Posted in employment checks
E-Verify is an online system that compares information from the I-9 form to Department of Homeland Security (DHS), Social Security Administration (SSA), and Department of State (DOS) records to confirm that a job applicant is authorized to work in the United States.
Currently, there are more than half a million employers nationwide using E-Verify. Business owners and hiring managers across the country are benefiting from the convenience of checking employment eligibility against government records, online.
There are a number of questions that are asked time and again about the process and how it can work for their business. We’ve curated the top 5 questions employers like you have about the E-Verify process into this one blog post.
Take a look – we hope it helps.
1. Can I conduct my E-Verify directly through E-Verify?
Yes. An employer can complete E-Verify directly through E-Verify’s website, or they may opt to use an E-Verify Employer Agent (EEA) such as MYB.
2. How is E-Verify different from the Social Security Number Verification Service?
E-Verify confirms the employment eligibility of newly hired employees. The Social Security Administration’s program verifies that a name matches a Social Security number (SSN). A person in the United States may have a valid SSN but not be authorized to work in the United States.
3. Is my company required to create E-Verify cases for its interns and unpaid employees?
You may only create an E-Verify case for an employee who receives payment or remuneration and for whom you complete a Form I-9, Employment Eligibility Verification. An intern may be considered a paid employee if he or she receives payment or anything of value, which could include free or reduced housing, meals, and/or other benefits.
4. Do I need to create a case in E-Verify if my company rehires an employee?
If you rehire a former employee within three years of his or her previous hire date, you may rely on the information on his or her previous Form I-9.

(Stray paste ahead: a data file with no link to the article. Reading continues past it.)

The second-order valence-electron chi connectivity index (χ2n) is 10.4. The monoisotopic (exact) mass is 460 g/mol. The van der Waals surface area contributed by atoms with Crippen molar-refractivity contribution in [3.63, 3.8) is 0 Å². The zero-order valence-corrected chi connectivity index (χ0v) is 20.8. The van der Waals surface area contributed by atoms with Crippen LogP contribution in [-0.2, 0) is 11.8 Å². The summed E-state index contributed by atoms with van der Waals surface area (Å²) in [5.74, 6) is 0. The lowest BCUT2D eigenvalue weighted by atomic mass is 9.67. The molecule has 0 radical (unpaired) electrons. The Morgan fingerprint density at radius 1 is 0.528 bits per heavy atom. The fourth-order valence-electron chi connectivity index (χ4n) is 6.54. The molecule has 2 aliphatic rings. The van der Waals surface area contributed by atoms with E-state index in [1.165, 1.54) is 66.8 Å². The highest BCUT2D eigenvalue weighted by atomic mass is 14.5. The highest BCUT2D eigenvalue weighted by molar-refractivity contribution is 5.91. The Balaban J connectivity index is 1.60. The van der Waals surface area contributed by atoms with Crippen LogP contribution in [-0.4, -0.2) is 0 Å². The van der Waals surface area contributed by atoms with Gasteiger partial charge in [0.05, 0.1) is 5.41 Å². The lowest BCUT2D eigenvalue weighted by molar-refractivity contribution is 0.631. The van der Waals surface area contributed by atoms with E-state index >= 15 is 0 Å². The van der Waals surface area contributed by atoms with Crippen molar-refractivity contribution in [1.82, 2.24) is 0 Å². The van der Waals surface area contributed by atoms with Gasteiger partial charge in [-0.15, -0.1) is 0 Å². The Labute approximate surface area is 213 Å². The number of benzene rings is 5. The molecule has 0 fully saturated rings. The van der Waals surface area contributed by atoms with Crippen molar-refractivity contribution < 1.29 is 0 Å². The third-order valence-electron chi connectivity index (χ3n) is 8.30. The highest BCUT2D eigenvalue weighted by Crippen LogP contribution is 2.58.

If you rehire an employee for whom you never created an E-Verify case and the employee’s previous Form I-9 lists an expired identity document, then you must complete a new Form I-9 and create a case for the employee in E-Verify.
If you rehire an employee for whom you created an E-Verify case and the employee’s previous Form I-9 lists an expired identity document, then you may either:
- Complete Section 3 of the employee’s previous Form I-9 and not create a new case for the employee in E-Verify or
- Complete a new Form I-9 for the employee and create a new case for the employee in E-Verify
5. My employee applied for a Social Security number (SSN) but has not yet received it. What should I do?
A case cannot be created in E-Verify without a Social Security number. If a newly hired employee has applied for but has not yet received his or her Social Security number (i.e., if he or she is a newly arrived immigrant), make a note on the employee’s Form I-9 and set it aside. The employee must be allowed to continue to work. Once the employee receives a Social Security number, you must create a case in E-Verify using the employee’s Social Security number as soon as the Social Security number is available.
For more tips and information for E-Verify, check out our previous blog posts on the topic. If you’d like to discuss how E-Verify may affect your business and hiring processes, contact our customer service team and we’ll be happy to help.
Posted in credit checks